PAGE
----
Ben passed a third of his counters to Jack, Jack passed a quarter of his counters to Emma and Emma passed a fifth of her counters to Ben. After this they all had the same number of counters.

Play the divisibility game to create numbers in which the first two digits make a number divisible by 2, the first three digits make a number divisible by 3...

Many numbers can be expressed as the sum of two or more consecutive integers. For example, 15=7+8 and 10=1+2+3+4. Can you say which numbers can be expressed in this way?

Can you find six numbers to go in the Daisy from which you can make all the numbers from 1 to a number bigger than 25?

A 2 by 3 rectangle contains 8 squares and a 3 by 4 rectangle contains 20 squares. What size rectangle(s) contain(s) exactly 100 squares? Can you find them all?

How many solutions can you find to this sum? Each of the different letters stands for a different number.

Can you arrange the numbers 1 to 17 in a row so that each adjacent pair adds up to a square number?

Different combinations of the weights available allow you to make different totals. Which totals can you make?

You have been given nine weights, one of which is slightly heavier than the rest. Can you work out which weight is heavier in just two weighings of the balance?

An investigation involving adding and subtracting sets of consecutive numbers. Lots to find out, lots to explore.

My two digit number is special because adding the sum of its digits to the product of its digits gives me my original number. What could my number be?

The NRICH team are always looking for new ways to engage teachers and pupils in problem solving. Here we explain the thinking behind maths trails.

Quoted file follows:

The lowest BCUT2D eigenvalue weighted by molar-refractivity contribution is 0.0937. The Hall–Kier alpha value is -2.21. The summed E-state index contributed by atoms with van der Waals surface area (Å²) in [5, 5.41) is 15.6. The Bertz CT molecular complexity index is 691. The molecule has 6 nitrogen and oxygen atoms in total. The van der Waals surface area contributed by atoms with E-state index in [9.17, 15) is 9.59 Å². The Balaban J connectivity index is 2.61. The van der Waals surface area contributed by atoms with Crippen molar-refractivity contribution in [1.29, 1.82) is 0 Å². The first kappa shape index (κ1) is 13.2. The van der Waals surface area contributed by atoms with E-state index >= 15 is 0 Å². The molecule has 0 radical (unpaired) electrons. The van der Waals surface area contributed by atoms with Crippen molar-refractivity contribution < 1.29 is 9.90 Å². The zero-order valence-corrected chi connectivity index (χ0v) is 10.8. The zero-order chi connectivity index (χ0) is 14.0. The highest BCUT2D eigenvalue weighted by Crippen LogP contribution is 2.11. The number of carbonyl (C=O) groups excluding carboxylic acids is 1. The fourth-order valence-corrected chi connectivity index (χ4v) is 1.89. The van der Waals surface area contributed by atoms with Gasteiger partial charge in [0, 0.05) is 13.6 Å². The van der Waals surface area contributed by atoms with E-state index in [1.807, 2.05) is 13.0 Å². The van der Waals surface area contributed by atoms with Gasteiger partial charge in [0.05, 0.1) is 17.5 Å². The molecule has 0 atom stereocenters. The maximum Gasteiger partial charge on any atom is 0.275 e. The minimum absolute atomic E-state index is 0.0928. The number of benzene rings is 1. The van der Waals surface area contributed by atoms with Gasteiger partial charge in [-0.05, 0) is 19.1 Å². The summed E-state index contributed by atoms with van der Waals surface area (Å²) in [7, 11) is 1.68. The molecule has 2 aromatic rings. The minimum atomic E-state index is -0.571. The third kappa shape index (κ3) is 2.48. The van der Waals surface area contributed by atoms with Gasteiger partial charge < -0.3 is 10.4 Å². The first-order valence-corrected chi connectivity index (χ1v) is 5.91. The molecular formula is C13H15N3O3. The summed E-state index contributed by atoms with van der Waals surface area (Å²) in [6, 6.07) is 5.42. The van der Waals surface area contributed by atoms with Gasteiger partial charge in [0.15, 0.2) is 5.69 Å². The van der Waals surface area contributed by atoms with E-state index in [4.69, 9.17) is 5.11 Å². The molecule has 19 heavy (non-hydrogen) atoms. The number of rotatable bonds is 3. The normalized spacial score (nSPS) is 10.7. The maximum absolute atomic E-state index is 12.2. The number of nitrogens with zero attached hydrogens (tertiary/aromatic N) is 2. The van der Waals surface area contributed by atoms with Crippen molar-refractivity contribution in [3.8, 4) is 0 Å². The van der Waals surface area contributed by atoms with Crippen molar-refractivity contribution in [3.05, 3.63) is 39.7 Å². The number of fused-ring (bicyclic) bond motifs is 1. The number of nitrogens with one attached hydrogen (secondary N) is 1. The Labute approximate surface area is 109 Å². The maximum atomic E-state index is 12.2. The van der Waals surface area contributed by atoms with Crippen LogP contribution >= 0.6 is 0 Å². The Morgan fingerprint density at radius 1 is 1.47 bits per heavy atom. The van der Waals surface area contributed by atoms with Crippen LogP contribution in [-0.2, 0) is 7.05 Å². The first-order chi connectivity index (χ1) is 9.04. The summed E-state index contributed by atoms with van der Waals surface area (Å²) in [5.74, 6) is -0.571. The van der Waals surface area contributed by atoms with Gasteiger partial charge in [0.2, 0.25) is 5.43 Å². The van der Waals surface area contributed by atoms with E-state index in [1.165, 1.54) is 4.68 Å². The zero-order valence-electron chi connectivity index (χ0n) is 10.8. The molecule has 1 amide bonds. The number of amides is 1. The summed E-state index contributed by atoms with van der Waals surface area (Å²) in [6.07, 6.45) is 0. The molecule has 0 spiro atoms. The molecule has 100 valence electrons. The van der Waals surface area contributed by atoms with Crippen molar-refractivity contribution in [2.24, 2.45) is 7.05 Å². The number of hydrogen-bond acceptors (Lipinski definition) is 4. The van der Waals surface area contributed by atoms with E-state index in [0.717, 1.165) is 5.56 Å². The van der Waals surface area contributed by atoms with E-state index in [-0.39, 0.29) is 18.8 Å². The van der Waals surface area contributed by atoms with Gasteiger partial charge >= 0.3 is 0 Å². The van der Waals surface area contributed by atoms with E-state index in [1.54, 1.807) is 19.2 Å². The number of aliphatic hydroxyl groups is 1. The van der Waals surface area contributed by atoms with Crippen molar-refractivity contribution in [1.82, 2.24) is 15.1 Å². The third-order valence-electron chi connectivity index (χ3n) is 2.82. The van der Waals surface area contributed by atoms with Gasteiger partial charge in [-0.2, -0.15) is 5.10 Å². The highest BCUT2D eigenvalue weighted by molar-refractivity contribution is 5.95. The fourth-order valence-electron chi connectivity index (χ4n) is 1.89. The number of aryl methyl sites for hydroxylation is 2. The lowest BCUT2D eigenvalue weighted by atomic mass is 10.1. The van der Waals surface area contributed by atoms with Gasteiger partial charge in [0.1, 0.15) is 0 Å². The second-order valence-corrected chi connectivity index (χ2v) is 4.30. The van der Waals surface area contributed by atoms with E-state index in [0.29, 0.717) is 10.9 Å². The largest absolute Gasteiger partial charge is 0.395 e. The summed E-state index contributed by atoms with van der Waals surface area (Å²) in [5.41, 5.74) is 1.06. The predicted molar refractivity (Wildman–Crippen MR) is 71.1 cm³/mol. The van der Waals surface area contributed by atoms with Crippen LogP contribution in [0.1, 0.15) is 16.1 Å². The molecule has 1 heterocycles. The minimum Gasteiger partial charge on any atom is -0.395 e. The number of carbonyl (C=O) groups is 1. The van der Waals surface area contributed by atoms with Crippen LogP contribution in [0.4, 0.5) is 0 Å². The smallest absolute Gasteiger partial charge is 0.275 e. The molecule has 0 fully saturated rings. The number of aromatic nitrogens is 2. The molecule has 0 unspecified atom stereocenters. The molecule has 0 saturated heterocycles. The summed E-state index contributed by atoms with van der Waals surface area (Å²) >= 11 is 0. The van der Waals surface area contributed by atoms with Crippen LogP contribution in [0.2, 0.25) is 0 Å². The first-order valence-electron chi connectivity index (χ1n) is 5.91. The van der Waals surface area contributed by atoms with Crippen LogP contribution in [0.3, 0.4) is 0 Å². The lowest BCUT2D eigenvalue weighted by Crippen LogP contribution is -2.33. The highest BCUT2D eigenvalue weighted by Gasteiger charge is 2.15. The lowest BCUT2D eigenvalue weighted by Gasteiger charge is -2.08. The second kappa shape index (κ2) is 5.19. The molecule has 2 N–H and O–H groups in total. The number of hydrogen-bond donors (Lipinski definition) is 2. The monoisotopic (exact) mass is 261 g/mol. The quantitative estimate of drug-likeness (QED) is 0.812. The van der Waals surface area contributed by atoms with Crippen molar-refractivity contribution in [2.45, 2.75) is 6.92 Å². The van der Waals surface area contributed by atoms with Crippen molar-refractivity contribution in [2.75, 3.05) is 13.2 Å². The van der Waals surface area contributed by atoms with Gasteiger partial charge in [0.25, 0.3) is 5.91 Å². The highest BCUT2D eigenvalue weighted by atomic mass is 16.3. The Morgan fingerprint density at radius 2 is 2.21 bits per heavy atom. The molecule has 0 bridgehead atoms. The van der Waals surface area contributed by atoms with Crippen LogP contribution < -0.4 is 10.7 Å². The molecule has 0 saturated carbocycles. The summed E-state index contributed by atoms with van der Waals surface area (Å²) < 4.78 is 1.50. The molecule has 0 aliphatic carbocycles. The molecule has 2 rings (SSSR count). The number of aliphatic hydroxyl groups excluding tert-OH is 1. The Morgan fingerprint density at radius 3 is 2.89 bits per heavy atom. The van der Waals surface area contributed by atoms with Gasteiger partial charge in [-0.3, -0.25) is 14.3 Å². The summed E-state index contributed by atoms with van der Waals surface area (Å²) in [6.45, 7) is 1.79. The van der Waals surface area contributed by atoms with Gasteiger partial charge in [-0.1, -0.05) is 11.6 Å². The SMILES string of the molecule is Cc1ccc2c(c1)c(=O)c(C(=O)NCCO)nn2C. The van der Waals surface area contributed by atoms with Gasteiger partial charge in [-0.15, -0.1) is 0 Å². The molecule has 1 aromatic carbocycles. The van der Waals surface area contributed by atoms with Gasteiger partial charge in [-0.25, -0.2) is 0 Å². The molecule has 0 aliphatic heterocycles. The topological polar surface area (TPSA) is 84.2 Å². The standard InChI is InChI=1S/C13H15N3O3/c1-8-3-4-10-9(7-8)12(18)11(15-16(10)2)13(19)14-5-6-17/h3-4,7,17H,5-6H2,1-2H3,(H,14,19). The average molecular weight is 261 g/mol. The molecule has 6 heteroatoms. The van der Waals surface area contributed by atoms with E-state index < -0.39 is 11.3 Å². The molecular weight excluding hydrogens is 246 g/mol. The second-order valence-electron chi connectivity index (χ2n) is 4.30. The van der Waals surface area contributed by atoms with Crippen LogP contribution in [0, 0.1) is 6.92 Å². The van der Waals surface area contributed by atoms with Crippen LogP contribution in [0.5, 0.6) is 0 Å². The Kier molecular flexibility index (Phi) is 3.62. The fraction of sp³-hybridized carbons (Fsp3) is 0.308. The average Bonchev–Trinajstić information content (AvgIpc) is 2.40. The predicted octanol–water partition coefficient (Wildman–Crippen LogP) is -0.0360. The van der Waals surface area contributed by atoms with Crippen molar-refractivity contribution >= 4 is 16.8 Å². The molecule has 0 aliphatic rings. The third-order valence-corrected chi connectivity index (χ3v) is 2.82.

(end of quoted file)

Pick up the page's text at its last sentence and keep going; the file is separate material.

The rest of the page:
Find a cuboid (with edges of integer values) that has a surface area of exactly 100 square units. Is there more than one? Can you find them all?

The number of plants in Mr McGregor's magic potting shed increases overnight. He'd like to put the same number of plants in each of his gardens, planting one garden each day. How can he do it?

Do you notice anything about the solutions when you add and/or subtract consecutive negative numbers?

A student in a maths class was trying to get some information from her teacher. She was given some clues and then the teacher ended by saying, "Well, how old are they?"

Find the smallest whole number which, when mutiplied by 7, gives a product consisting entirely of ones.

The letters in the following addition sum represent the digits 1 ... 9. If A=3 and D=2, what number is represented by "CAYLEY"?

If you are given the mean, median and mode of five positive whole numbers, can you find the numbers?

Given the products of adjacent cells, can you complete this Sudoku?

Here is a Sudoku with a difference! Use information about lowest common multiples to help you solve it.

A game for 2 people. Take turns placing a counter on the star. You win when you have completed a line of 3 in your colour.

Find the values of the nine letters in the sum: FOOT + BALL = GAME

How many different symmetrical shapes can you make by shading triangles or squares?

Given the products of diagonally opposite cells - can you complete this Sudoku?